Prof. Murphy : I think that in Victoria, for a period of time, they were feeling so pressured that they decided not to use the app. They tried it initially in the outbreak. The community that were involved had a low download rate, and most of the early transmissions were in family gatherings where they identified the contacts anyway. So, because they were so pressured, they kept going without using the app. They have now started using the app again, and we hope to see some of the successes we've seen in New South Wales recently with identifying otherwise unidentified contacts. But I think we're having an app hearing in the future.

CHAIR: Yes, we are.

Senator PATERSON: Yes. To be very clear, the Victorian government made a decision to stop using the app.

Prof. Murphy : The public health unit, because they felt they hadn't found value in it in those early cases, did stop using it for a while, we believe. But they have been very clear that they are committed to using it at the moment.

Senator PATERSON: Finally, do you know how long that was for?

Prof. Murphy : I will have to take that on notice.

Senator PATERSON: Okay. If you could take on notice how often they access the data from the app, that would be very helpful.

CHAIR: Senator Colbeck, how many staff in aged care are still working across multiple sites in Victoria?

Senator Colbeck: I don't know the specific details of that but, at the request of the Australian and Victorian governments a couple of weeks ago, the sector came together with the union movement to negotiate a set of principles that would facilitate workers working at just one site. That process came into effect at the beginning of last week. I understand from my discussions with the sector that they're still working to minimise the number of people who are working across more than one site so that they can maintain workforce and rosters. So I'm not sure that it would be exclusive at this point in time, but, largely, that's the case. I know that there was considerable work being undertaken by the sector to roster people only at one site and of course we've indicated that we would support workers to ensure that they weren't disadvantaged.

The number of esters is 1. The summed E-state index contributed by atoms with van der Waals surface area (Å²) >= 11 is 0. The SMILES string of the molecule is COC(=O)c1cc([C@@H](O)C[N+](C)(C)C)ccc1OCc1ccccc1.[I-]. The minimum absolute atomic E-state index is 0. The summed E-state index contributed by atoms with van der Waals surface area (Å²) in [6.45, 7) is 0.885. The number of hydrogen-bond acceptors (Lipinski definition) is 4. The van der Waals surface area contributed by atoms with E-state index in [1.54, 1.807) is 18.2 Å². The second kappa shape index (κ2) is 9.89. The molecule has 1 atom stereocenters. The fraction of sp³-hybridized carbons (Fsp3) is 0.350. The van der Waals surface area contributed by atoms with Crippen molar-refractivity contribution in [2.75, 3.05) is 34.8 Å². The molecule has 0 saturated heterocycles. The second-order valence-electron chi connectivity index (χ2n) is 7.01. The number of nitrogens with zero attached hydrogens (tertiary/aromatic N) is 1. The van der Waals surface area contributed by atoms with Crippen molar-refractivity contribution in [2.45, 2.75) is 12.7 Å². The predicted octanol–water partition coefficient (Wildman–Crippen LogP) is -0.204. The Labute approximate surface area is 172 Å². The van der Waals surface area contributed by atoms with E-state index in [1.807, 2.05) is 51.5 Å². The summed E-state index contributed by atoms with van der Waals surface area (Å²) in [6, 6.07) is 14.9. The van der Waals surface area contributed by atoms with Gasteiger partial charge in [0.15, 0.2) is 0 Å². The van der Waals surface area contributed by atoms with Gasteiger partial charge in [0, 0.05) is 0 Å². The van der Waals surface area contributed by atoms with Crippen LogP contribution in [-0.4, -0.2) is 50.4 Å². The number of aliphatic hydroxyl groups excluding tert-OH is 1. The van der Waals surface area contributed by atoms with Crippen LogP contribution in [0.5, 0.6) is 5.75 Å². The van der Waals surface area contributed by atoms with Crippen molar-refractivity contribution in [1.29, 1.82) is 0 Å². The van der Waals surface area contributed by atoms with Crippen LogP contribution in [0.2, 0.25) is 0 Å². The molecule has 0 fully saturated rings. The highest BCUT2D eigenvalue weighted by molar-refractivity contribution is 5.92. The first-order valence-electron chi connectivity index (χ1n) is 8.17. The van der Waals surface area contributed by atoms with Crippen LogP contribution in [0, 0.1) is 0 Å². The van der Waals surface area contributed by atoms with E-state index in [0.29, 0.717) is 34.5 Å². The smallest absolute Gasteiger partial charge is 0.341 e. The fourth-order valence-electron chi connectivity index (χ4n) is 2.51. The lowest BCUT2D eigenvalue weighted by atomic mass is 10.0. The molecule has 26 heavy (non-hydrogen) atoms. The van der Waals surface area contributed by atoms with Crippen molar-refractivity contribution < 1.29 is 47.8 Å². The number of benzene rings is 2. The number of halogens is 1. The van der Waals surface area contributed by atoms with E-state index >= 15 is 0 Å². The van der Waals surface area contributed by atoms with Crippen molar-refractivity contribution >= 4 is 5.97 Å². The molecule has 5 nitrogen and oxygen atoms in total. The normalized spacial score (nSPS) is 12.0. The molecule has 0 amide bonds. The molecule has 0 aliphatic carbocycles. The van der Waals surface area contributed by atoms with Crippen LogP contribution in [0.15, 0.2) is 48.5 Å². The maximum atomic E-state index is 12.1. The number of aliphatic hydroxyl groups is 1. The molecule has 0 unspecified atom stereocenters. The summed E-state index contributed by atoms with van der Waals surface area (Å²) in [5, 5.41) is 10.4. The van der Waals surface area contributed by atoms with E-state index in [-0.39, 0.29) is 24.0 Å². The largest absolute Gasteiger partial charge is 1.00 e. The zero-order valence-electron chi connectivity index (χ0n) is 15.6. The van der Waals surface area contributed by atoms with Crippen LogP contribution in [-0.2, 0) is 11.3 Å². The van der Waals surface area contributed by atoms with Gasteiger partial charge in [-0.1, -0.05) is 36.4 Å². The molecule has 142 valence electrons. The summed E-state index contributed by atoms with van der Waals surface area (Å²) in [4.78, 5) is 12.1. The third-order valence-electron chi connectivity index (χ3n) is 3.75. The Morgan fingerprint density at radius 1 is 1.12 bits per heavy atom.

CHAIR: You're going to have some support funding, and that was going to be announced in coming days. Has that been announced and what are the details of that?

Senator Colbeck: I think that the grant guidelines for that were put onto the department's website last night.

CHAIR: Last night—it must have been late. How much money is associated with that?

Senator Colbeck: That will be dependent on the demand from the providers and the workers. It's not a limited sum, if that's the question.

CHAIR: So it's a demand-driven grant program?

Senator Colbeck: Correct.

CHAIR: Minister, Victoria announced a further 11 deaths today, all linked to aged care. I'm sure you've probably seen those reports coming in. That would make the total of lives lost from aged care about 153, based on the numbers that officials have given us today. That's two-thirds of all deaths in Australia. We've heard reports this morning of the number of reviews that have been done. We know that hundreds of people have been dislocated from their homes into hospitals. We know that, essentially, in the space of three weeks we've gone from an outbreak of a very small number of cases to well over 1,100 now in aged care across 100 different facilities and that we've got failures to notify the regulator. What has gone wrong? I don't think you can just sit here and say, 'It was St Basil's.' The system is clearly in crisis and under enormous pressure; what has gone wrong which has led to these numbers that we've seen today?